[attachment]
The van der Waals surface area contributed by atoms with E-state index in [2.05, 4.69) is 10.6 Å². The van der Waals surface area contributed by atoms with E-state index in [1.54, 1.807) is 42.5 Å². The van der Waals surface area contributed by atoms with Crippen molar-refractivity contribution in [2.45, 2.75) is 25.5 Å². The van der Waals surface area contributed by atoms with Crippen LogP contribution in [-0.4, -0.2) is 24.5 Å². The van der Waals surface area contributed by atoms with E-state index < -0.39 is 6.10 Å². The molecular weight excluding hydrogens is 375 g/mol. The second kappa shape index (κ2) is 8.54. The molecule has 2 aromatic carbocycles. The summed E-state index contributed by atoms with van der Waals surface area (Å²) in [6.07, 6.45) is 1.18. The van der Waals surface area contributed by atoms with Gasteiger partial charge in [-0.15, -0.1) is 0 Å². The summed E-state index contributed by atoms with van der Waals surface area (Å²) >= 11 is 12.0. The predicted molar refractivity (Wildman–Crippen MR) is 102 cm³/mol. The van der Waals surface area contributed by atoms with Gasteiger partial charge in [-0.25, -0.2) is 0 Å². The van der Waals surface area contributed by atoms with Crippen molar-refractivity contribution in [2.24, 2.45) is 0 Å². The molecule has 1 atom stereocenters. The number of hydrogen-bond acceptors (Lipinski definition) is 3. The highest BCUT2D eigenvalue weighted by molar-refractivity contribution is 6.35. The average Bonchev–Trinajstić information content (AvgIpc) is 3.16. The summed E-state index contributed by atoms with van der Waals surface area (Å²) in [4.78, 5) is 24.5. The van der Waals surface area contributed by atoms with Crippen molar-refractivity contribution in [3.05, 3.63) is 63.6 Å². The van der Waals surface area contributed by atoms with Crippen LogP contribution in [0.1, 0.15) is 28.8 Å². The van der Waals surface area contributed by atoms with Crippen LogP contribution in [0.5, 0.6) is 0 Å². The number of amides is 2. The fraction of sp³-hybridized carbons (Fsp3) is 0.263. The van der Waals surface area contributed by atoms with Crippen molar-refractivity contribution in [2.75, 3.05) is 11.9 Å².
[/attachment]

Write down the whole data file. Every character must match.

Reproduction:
The van der Waals surface area contributed by atoms with E-state index in [2.05, 4.69) is 10.6 Å². The van der Waals surface area contributed by atoms with E-state index in [1.54, 1.807) is 42.5 Å². The van der Waals surface area contributed by atoms with Crippen molar-refractivity contribution in [2.45, 2.75) is 25.5 Å². The van der Waals surface area contributed by atoms with Crippen LogP contribution in [-0.4, -0.2) is 24.5 Å². The van der Waals surface area contributed by atoms with E-state index < -0.39 is 6.10 Å². The molecular weight excluding hydrogens is 375 g/mol. The second kappa shape index (κ2) is 8.54. The molecule has 2 aromatic carbocycles. The summed E-state index contributed by atoms with van der Waals surface area (Å²) in [6.07, 6.45) is 1.18. The van der Waals surface area contributed by atoms with Gasteiger partial charge in [-0.15, -0.1) is 0 Å². The summed E-state index contributed by atoms with van der Waals surface area (Å²) >= 11 is 12.0. The predicted molar refractivity (Wildman–Crippen MR) is 102 cm³/mol. The van der Waals surface area contributed by atoms with Gasteiger partial charge in [-0.25, -0.2) is 0 Å². The van der Waals surface area contributed by atoms with Crippen molar-refractivity contribution in [2.24, 2.45) is 0 Å². The molecule has 1 atom stereocenters. The number of hydrogen-bond acceptors (Lipinski definition) is 3. The highest BCUT2D eigenvalue weighted by molar-refractivity contribution is 6.35. The average Bonchev–Trinajstić information content (AvgIpc) is 3.16. The summed E-state index contributed by atoms with van der Waals surface area (Å²) in [4.78, 5) is 24.5. The van der Waals surface area contributed by atoms with Crippen molar-refractivity contribution in [3.05, 3.63) is 63.6 Å². The van der Waals surface area contributed by atoms with Crippen LogP contribution in [0.1, 0.15) is 28.8 Å². The van der Waals surface area contributed by atoms with Crippen LogP contribution in [0.5, 0.6) is 0 Å². The number of amides is 2. The fraction of sp³-hybridized carbons (Fsp3) is 0.263. The van der Waals surface area contributed by atoms with Crippen molar-refractivity contribution in [2.75, 3.05) is 11.9 Å².